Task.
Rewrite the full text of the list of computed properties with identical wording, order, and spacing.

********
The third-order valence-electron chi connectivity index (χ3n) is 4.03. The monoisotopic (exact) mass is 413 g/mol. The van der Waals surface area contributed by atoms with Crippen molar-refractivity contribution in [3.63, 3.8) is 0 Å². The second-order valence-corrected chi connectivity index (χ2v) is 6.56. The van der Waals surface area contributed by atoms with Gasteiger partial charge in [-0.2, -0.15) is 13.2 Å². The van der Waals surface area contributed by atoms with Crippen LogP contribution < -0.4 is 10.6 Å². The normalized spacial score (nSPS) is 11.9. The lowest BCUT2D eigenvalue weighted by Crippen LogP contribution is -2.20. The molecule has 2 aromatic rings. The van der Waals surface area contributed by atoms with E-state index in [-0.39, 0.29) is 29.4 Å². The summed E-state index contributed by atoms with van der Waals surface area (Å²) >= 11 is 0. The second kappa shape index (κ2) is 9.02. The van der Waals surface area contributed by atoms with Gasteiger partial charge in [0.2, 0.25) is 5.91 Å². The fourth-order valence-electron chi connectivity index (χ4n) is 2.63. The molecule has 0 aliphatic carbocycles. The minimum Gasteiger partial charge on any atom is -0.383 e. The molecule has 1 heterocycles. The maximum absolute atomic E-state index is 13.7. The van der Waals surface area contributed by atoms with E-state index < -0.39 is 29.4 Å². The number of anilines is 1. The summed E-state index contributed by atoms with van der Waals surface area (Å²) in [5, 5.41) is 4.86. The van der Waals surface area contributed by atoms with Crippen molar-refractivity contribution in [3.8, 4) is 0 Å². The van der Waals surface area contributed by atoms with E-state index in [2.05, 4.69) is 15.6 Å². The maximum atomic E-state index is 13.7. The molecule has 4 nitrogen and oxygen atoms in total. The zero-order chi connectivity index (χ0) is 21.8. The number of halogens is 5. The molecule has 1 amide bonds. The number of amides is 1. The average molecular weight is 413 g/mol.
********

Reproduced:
The third-order valence-electron chi connectivity index (χ3n) is 4.03. The monoisotopic (exact) mass is 413 g/mol. The van der Waals surface area contributed by atoms with Crippen molar-refractivity contribution in [3.63, 3.8) is 0 Å². The second-order valence-corrected chi connectivity index (χ2v) is 6.56. The van der Waals surface area contributed by atoms with Gasteiger partial charge in [-0.2, -0.15) is 13.2 Å². The van der Waals surface area contributed by atoms with Crippen LogP contribution < -0.4 is 10.6 Å². The normalized spacial score (nSPS) is 11.9. The lowest BCUT2D eigenvalue weighted by Crippen LogP contribution is -2.20. The molecule has 2 aromatic rings. The van der Waals surface area contributed by atoms with E-state index in [-0.39, 0.29) is 29.4 Å². The summed E-state index contributed by atoms with van der Waals surface area (Å²) >= 11 is 0. The second kappa shape index (κ2) is 9.02. The van der Waals surface area contributed by atoms with Gasteiger partial charge in [0.2, 0.25) is 5.91 Å². The fourth-order valence-electron chi connectivity index (χ4n) is 2.63. The molecule has 0 aliphatic carbocycles. The minimum Gasteiger partial charge on any atom is -0.383 e. The molecule has 1 heterocycles. The maximum absolute atomic E-state index is 13.7. The van der Waals surface area contributed by atoms with E-state index < -0.39 is 29.4 Å². The number of anilines is 1. The summed E-state index contributed by atoms with van der Waals surface area (Å²) in [5, 5.41) is 4.86. The van der Waals surface area contributed by atoms with Crippen molar-refractivity contribution in [3.8, 4) is 0 Å². The van der Waals surface area contributed by atoms with E-state index in [2.05, 4.69) is 15.6 Å². The maximum atomic E-state index is 13.7. The molecule has 4 nitrogen and oxygen atoms in total. The zero-order chi connectivity index (χ0) is 21.8. The number of halogens is 5. The molecule has 1 amide bonds. The number of amides is 1. The average molecular weight is 413 g/mol.